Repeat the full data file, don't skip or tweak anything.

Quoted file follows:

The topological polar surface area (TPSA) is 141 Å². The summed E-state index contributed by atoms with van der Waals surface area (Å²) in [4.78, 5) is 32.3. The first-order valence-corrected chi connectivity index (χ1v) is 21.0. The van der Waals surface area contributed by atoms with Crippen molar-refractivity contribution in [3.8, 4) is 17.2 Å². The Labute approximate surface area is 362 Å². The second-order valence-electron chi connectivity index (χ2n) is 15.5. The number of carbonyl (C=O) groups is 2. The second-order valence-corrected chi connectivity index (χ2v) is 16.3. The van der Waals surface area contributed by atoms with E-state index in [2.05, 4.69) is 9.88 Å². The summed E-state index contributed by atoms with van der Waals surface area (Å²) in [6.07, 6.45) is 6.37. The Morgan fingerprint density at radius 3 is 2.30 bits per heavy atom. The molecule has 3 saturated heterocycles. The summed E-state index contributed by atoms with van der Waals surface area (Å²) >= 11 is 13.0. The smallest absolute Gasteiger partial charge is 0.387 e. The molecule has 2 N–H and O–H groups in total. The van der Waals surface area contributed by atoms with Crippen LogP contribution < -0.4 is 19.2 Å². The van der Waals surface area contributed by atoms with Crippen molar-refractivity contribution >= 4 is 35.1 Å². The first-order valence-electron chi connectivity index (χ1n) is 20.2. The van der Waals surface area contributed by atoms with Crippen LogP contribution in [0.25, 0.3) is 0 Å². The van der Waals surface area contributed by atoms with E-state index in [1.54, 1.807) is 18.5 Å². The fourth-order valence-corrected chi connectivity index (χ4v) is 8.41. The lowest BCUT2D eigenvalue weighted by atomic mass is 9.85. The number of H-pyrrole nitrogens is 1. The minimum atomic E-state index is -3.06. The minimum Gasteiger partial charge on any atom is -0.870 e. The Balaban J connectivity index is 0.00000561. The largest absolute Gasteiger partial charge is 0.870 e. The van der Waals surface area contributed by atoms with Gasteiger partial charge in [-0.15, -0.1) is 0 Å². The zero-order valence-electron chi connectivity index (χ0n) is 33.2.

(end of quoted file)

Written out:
The topological polar surface area (TPSA) is 141 Å². The summed E-state index contributed by atoms with van der Waals surface area (Å²) in [4.78, 5) is 32.3. The first-order valence-corrected chi connectivity index (χ1v) is 21.0. The van der Waals surface area contributed by atoms with Crippen molar-refractivity contribution in [3.8, 4) is 17.2 Å². The Labute approximate surface area is 362 Å². The second-order valence-electron chi connectivity index (χ2n) is 15.5. The number of carbonyl (C=O) groups is 2. The second-order valence-corrected chi connectivity index (χ2v) is 16.3. The van der Waals surface area contributed by atoms with E-state index in [2.05, 4.69) is 9.88 Å². The summed E-state index contributed by atoms with van der Waals surface area (Å²) in [6.07, 6.45) is 6.37. The Morgan fingerprint density at radius 3 is 2.30 bits per heavy atom. The molecule has 3 saturated heterocycles. The summed E-state index contributed by atoms with van der Waals surface area (Å²) >= 11 is 13.0. The smallest absolute Gasteiger partial charge is 0.387 e. The molecule has 2 N–H and O–H groups in total. The van der Waals surface area contributed by atoms with Crippen LogP contribution < -0.4 is 19.2 Å². The van der Waals surface area contributed by atoms with Crippen molar-refractivity contribution >= 4 is 35.1 Å². The first-order valence-electron chi connectivity index (χ1n) is 20.2. The van der Waals surface area contributed by atoms with Crippen LogP contribution in [0.25, 0.3) is 0 Å². The van der Waals surface area contributed by atoms with E-state index in [1.54, 1.807) is 18.5 Å². The fourth-order valence-corrected chi connectivity index (χ4v) is 8.41. The lowest BCUT2D eigenvalue weighted by atomic mass is 9.85. The number of H-pyrrole nitrogens is 1. The minimum atomic E-state index is -3.06. The minimum Gasteiger partial charge on any atom is -0.870 e. The Balaban J connectivity index is 0.00000561. The largest absolute Gasteiger partial charge is 0.870 e. The van der Waals surface area contributed by atoms with Gasteiger partial charge in [-0.15, -0.1) is 0 Å². The zero-order valence-electron chi connectivity index (χ0n) is 33.2.